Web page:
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They used both standard speed bumps and these tire-killers to slow the traffic down.  They were largely unmarked, making night driving treacherous.  The tire-killers were offset, so one had to wind between them.  As you can see, some of the trucks apparently missed…

In Nakuru, we met with some of our research associates.  We spent the night in a very noisy hotel.  There was some kind of Christian Youth Group party on the floor above us.  It started with a live band, then moved to speeches and guitar singalongs.  Fortunately, it was over by about 10:30.  In the meantime, I was thankful for my noise-cancelling headphones.

Posted June 9, 2017 by markrisjord in Africa, Uncategorized

Farms, lakes, and a Monastery   2 comments

May 29, 2017.  On our last day in the Dessie area, we began by visiting an area served by an irrigation system.  Not only were the farms here more stable, the area was undergoing a housing boom.  It was close enough to Dessie that it could start to serve as a kind of a suburb.  Many of the houses were served by electricity, though none had plumbing of any kind.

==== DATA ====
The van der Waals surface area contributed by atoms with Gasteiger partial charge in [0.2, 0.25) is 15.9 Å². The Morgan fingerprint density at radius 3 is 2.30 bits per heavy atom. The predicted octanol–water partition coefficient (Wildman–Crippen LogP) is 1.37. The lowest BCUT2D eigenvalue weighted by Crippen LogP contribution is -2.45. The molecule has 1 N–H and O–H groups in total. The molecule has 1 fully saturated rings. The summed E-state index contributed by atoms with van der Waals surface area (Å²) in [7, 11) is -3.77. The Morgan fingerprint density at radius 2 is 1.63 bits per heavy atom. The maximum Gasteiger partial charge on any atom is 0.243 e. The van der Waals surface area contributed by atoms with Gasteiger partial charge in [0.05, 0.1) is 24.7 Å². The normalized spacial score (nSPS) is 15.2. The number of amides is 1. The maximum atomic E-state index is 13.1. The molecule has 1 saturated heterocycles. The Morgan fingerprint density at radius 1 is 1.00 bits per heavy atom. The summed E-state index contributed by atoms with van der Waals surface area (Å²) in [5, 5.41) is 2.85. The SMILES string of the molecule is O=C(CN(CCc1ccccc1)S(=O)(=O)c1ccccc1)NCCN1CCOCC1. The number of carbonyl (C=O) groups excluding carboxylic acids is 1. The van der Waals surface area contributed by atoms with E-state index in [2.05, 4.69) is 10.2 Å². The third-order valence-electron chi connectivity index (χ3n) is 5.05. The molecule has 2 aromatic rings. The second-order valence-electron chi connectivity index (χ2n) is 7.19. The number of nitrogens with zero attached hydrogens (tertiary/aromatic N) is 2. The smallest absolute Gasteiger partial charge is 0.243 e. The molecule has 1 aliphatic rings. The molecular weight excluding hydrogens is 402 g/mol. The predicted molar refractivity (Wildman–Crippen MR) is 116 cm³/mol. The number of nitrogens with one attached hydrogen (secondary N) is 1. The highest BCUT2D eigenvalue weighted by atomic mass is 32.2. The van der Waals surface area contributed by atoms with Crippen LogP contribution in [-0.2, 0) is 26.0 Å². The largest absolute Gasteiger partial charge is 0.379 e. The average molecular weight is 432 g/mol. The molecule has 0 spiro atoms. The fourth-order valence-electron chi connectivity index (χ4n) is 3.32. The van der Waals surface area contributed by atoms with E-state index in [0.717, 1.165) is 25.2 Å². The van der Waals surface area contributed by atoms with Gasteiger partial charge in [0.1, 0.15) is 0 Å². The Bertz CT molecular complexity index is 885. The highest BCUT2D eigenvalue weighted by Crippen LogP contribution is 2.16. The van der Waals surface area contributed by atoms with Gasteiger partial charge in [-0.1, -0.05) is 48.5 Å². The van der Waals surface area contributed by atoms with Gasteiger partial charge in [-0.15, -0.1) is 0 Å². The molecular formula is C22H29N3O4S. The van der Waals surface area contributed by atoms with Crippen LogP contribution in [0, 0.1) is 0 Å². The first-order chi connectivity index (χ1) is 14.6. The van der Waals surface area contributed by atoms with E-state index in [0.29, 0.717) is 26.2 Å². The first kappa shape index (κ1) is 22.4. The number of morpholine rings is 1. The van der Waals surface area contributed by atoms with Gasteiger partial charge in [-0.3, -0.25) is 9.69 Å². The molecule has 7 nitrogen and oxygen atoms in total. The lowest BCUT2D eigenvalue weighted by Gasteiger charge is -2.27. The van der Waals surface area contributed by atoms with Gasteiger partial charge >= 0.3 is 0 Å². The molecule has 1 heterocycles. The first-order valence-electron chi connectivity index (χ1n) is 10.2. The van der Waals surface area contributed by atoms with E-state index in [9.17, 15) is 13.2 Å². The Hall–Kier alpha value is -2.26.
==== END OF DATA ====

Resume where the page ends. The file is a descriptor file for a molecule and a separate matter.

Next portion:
Turning off the main road and into a cluster of houses, we got to see the construction techniques up close.  In the picture below, you can see that the walls of the house are composed of split beams.  The wood is Eucalyptus, which is grown locally.  It grows quickly, even in areas with little water.  It forms long poles, and after cutting it re-grows from the root.  One sees it on every hillside too steep to cultivate.  Along the road, and in the towns, there are great piles of poles and split rails ready for transport.


The wooden walls are covered with a mixture of mud and straw.  Then a wire mesh is attached, and mortar is applied to the outside.  This is much better than the mud alone in the rains, for obvious reasons.  Later, the mortar is painted.  It all seems to happen slowly, as people save enough to purchase the supplies.